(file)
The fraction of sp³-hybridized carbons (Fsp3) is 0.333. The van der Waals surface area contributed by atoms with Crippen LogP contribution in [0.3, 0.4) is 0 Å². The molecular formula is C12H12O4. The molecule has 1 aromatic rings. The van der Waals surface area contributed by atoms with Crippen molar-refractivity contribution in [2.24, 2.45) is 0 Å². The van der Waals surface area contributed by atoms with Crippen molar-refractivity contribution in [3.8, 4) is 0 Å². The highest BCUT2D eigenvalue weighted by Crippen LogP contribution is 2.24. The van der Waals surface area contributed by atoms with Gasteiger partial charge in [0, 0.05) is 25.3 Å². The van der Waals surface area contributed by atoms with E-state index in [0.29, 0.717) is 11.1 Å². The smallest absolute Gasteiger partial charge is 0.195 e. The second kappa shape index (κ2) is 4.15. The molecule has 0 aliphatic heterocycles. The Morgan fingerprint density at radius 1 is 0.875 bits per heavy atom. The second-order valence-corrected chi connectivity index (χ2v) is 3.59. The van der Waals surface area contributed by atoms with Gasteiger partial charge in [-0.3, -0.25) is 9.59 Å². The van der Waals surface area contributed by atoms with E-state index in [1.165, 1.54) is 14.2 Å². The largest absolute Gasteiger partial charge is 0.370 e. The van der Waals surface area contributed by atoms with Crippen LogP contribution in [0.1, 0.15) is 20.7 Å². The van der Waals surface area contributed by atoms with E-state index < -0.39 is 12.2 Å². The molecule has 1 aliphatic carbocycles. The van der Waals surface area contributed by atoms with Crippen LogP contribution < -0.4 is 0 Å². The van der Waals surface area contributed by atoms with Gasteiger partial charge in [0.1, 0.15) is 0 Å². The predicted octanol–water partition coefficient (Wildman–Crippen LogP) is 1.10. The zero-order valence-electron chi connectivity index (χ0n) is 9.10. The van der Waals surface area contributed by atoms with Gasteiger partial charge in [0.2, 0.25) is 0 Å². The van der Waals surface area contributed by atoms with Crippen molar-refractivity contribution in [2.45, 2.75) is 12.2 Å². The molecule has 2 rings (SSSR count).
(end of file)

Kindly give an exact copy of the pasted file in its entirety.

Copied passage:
The fraction of sp³-hybridized carbons (Fsp3) is 0.333. The van der Waals surface area contributed by atoms with Crippen LogP contribution in [0.3, 0.4) is 0 Å². The molecular formula is C12H12O4. The molecule has 1 aromatic rings. The van der Waals surface area contributed by atoms with Crippen molar-refractivity contribution in [2.24, 2.45) is 0 Å². The van der Waals surface area contributed by atoms with Crippen molar-refractivity contribution in [3.8, 4) is 0 Å². The highest BCUT2D eigenvalue weighted by Crippen LogP contribution is 2.24. The van der Waals surface area contributed by atoms with Gasteiger partial charge in [0, 0.05) is 25.3 Å². The van der Waals surface area contributed by atoms with E-state index in [0.29, 0.717) is 11.1 Å². The smallest absolute Gasteiger partial charge is 0.195 e. The second kappa shape index (κ2) is 4.15. The molecule has 0 aliphatic heterocycles. The Morgan fingerprint density at radius 1 is 0.875 bits per heavy atom. The second-order valence-corrected chi connectivity index (χ2v) is 3.59. The van der Waals surface area contributed by atoms with Gasteiger partial charge in [-0.3, -0.25) is 9.59 Å². The van der Waals surface area contributed by atoms with E-state index in [1.165, 1.54) is 14.2 Å². The largest absolute Gasteiger partial charge is 0.370 e. The van der Waals surface area contributed by atoms with Crippen LogP contribution in [0.1, 0.15) is 20.7 Å². The van der Waals surface area contributed by atoms with E-state index < -0.39 is 12.2 Å². The molecule has 1 aliphatic carbocycles. The van der Waals surface area contributed by atoms with Crippen LogP contribution < -0.4 is 0 Å². The van der Waals surface area contributed by atoms with Gasteiger partial charge in [0.1, 0.15) is 0 Å². The predicted octanol–water partition coefficient (Wildman–Crippen LogP) is 1.10. The zero-order valence-electron chi connectivity index (χ0n) is 9.10. The van der Waals surface area contributed by atoms with Gasteiger partial charge in [0.2, 0.25) is 0 Å². The van der Waals surface area contributed by atoms with Crippen molar-refractivity contribution in [2.45, 2.75) is 12.2 Å². The molecule has 2 rings (SSSR count).